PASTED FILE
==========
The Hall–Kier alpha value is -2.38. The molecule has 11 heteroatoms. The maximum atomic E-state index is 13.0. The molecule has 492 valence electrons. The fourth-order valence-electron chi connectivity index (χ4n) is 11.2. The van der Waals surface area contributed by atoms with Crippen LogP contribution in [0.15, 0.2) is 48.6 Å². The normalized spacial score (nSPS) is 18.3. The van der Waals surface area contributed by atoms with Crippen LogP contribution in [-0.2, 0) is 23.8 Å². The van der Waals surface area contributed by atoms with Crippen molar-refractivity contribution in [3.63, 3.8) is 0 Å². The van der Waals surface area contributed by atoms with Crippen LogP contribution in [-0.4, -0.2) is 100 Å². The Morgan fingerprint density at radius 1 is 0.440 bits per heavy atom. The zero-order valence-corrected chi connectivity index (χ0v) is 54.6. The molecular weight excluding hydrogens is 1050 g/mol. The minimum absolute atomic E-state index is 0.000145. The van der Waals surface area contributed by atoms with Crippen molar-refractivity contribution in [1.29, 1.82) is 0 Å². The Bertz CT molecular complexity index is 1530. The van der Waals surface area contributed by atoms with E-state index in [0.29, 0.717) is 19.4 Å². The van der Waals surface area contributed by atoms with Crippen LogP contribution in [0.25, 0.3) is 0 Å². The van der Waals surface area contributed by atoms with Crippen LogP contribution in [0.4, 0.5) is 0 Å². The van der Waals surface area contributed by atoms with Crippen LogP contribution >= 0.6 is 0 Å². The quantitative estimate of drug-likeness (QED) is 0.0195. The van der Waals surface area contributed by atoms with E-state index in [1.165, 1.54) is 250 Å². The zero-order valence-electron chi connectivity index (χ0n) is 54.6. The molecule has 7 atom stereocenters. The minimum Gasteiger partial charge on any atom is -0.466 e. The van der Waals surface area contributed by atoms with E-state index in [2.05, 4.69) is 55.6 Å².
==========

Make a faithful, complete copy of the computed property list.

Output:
The Hall–Kier alpha value is -2.38. The molecule has 11 heteroatoms. The maximum atomic E-state index is 13.0. The molecule has 492 valence electrons. The fourth-order valence-electron chi connectivity index (χ4n) is 11.2. The van der Waals surface area contributed by atoms with Crippen LogP contribution in [0.15, 0.2) is 48.6 Å². The normalized spacial score (nSPS) is 18.3. The van der Waals surface area contributed by atoms with Crippen LogP contribution in [-0.2, 0) is 23.8 Å². The van der Waals surface area contributed by atoms with Crippen molar-refractivity contribution in [3.63, 3.8) is 0 Å². The van der Waals surface area contributed by atoms with Crippen LogP contribution in [-0.4, -0.2) is 100 Å². The Morgan fingerprint density at radius 1 is 0.440 bits per heavy atom. The zero-order valence-corrected chi connectivity index (χ0v) is 54.6. The molecular weight excluding hydrogens is 1050 g/mol. The minimum absolute atomic E-state index is 0.000145. The van der Waals surface area contributed by atoms with Crippen molar-refractivity contribution in [1.29, 1.82) is 0 Å². The Bertz CT molecular complexity index is 1530. The van der Waals surface area contributed by atoms with E-state index in [0.29, 0.717) is 19.4 Å². The van der Waals surface area contributed by atoms with Crippen LogP contribution in [0.25, 0.3) is 0 Å². The van der Waals surface area contributed by atoms with Crippen LogP contribution in [0.4, 0.5) is 0 Å². The van der Waals surface area contributed by atoms with Crippen LogP contribution >= 0.6 is 0 Å². The quantitative estimate of drug-likeness (QED) is 0.0195. The van der Waals surface area contributed by atoms with E-state index in [1.165, 1.54) is 250 Å². The zero-order valence-electron chi connectivity index (χ0n) is 54.6. The molecule has 7 atom stereocenters. The minimum Gasteiger partial charge on any atom is -0.466 e. The van der Waals surface area contributed by atoms with E-state index in [2.05, 4.69) is 55.6 Å².